"The Christian religion, [Hume] says, cannot at this day be believed by any reasonable person without a miracle. ''Mere reason is insufficient to convince us of its veracity: And whoever is moved by Faith to assent to it, is conscious of a continued miracle in his own person, which subverts* all the principles of his understanding . . .' But of course this is only a joke. What the believer is conscious of in his own person, though it may be a mode of thinking that goes against 'custom and experience', and so is contrary to the ordinary rational principles of the understanding, is not, as an occurrence, a violation of natural law. Rather it is all too easy to explain immediately by the automatic communication of beliefs between persons and the familiar psychological processes of wish fulfilment, and ultimately by what Hume himself was later to call 'the natural history of religion'." (J. L. Mackie, The Miracle of Theism: Arguments for and against the Existence of God, 28-29)
* "Subverts" is a bit inaccurate in my view. This suggests that the understanding is being corrupted in some way, while it is completely possible to possess an uncorrupted understanding and recognize the rationality of contrary arguments and yet possess faith in Christ. Perhaps Hume used "subvert" to alert his readers to his joke, but it seems to me a more accurate word might be, "supersedes."
Faith, according to Mackie = a subversion of the understanding arising from the psychological process of wish fulfillment.
Faith, according to the Bible = the assurance of things hoped for, the conviction of things not seen. By faith we understand that the universe was created by the word of God, so that what is seen was not made out of things that are visible (Heb 11:1,3).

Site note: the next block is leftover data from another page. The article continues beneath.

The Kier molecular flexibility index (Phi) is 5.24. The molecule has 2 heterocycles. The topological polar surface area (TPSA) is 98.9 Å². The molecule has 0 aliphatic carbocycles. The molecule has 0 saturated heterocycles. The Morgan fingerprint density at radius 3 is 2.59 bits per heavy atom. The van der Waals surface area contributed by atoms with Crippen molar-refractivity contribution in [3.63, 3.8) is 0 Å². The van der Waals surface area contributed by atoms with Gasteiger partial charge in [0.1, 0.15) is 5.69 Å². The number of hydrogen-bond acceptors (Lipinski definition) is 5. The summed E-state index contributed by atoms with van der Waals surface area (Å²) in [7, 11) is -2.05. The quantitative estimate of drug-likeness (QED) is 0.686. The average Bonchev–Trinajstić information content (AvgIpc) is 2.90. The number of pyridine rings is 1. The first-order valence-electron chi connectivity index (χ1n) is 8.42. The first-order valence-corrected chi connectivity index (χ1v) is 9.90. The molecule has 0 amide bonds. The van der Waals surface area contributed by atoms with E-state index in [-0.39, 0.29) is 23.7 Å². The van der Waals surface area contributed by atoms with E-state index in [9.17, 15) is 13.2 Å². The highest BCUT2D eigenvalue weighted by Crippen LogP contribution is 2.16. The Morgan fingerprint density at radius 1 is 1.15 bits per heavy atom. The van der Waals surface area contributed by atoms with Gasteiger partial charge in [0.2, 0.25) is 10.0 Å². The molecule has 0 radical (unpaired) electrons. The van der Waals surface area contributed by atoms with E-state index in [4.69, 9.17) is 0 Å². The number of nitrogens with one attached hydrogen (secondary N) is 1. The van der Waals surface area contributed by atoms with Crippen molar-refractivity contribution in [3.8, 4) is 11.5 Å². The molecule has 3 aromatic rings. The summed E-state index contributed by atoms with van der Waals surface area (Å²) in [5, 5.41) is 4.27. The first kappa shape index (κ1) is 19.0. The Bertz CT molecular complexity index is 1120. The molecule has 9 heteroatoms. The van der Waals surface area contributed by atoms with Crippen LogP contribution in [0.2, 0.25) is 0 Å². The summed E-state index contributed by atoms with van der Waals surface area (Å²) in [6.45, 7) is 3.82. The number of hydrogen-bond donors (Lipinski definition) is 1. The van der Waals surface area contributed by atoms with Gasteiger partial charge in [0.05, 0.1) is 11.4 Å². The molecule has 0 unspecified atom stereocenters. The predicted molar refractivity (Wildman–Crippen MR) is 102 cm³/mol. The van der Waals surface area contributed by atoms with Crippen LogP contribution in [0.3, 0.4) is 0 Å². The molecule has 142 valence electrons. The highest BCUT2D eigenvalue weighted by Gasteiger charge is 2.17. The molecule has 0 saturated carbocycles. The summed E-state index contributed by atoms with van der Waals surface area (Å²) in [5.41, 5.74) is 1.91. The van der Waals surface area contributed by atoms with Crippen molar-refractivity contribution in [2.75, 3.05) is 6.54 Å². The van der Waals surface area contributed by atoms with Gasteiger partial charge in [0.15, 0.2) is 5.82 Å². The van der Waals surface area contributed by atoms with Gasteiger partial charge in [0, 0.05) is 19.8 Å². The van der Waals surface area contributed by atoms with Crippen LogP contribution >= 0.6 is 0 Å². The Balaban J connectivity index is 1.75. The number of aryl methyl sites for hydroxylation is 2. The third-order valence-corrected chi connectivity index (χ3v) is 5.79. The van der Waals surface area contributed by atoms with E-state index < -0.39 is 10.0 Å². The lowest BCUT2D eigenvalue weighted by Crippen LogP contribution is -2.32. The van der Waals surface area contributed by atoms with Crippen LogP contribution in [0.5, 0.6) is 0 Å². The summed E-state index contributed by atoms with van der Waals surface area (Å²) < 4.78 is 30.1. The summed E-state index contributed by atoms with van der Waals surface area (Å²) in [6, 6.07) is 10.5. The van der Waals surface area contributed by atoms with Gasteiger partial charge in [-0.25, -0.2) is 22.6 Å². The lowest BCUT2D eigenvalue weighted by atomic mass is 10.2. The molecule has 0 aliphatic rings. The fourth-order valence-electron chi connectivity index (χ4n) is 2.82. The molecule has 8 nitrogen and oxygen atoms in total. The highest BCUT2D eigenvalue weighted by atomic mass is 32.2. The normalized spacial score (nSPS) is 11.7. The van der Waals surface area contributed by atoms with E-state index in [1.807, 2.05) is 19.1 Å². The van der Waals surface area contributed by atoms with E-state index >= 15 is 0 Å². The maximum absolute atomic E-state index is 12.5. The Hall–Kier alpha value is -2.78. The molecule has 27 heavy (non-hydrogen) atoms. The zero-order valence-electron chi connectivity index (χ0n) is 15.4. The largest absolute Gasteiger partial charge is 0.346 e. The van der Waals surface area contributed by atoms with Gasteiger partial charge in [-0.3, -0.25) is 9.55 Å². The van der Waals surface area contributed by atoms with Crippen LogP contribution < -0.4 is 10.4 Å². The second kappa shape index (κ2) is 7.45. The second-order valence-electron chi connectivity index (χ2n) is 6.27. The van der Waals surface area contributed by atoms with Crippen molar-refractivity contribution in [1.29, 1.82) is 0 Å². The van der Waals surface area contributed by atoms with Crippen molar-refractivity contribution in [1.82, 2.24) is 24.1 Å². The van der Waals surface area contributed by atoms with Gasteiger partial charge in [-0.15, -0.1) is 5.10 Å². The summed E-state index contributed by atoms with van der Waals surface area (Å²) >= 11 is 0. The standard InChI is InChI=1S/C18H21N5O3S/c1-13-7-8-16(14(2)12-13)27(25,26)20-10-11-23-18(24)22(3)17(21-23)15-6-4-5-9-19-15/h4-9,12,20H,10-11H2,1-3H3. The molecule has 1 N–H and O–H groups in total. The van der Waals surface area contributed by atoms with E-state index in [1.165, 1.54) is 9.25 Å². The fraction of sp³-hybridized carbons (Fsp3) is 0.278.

It's surprising how similar the definitions are. The author of Hebrews, though, goes a step further to suggest faith is the gateway to another sphere of understanding altogether, "by faith we understand..."
After reading Mackie I've gained a clearer understanding of why it's impossible to convince anyone of Christ's authenticity. Pure rationality cannot overcome the hurdles which it presupposes and therefore cannot allow faith to be an option. However, as a Christian, having been privy to the knowledge and experience arrived at through faith (but still capable of recognizing the enforced limits of pure rationality), am myself startled by the strength of my faith. Mackie suggests that he can explain what the believer is conscious of, but really he can do so only speculatively, not being in possession of faith himself. The genuine experience of faith enjoyed by most believers is never a subversion of the understanding, but rather a supersession of the understanding. In faith there is a certain assurance which a person of faith immediately recognizes as superior in authority to reason. Scripture would suggest that it is not wish fulfillment which drives faith but rather an invisible source perceived subjectively which is immediately recognizable as having greater authority concerning reality than that which can be arrived at through observation and rationality. Mackie, within the propositional universe of reason, may be able to satisfy himself with apparently obvious explanations for the phenomena of faith, but such speculations inherently deny the possibility of what is invisible and cannot of themselves arrive at the knowledge which faith itself imparts to the believer. Hume's joke may ring true within the realm of pure rationality, but scripture attests that faith itself is indeed a gift; a different and separate faculty altogether for arriving at knowledge of divine "invisible" things. True faith, i.e., faith which supersedes rather than subverts the principles of understanding, according to the Bible, is a miracle.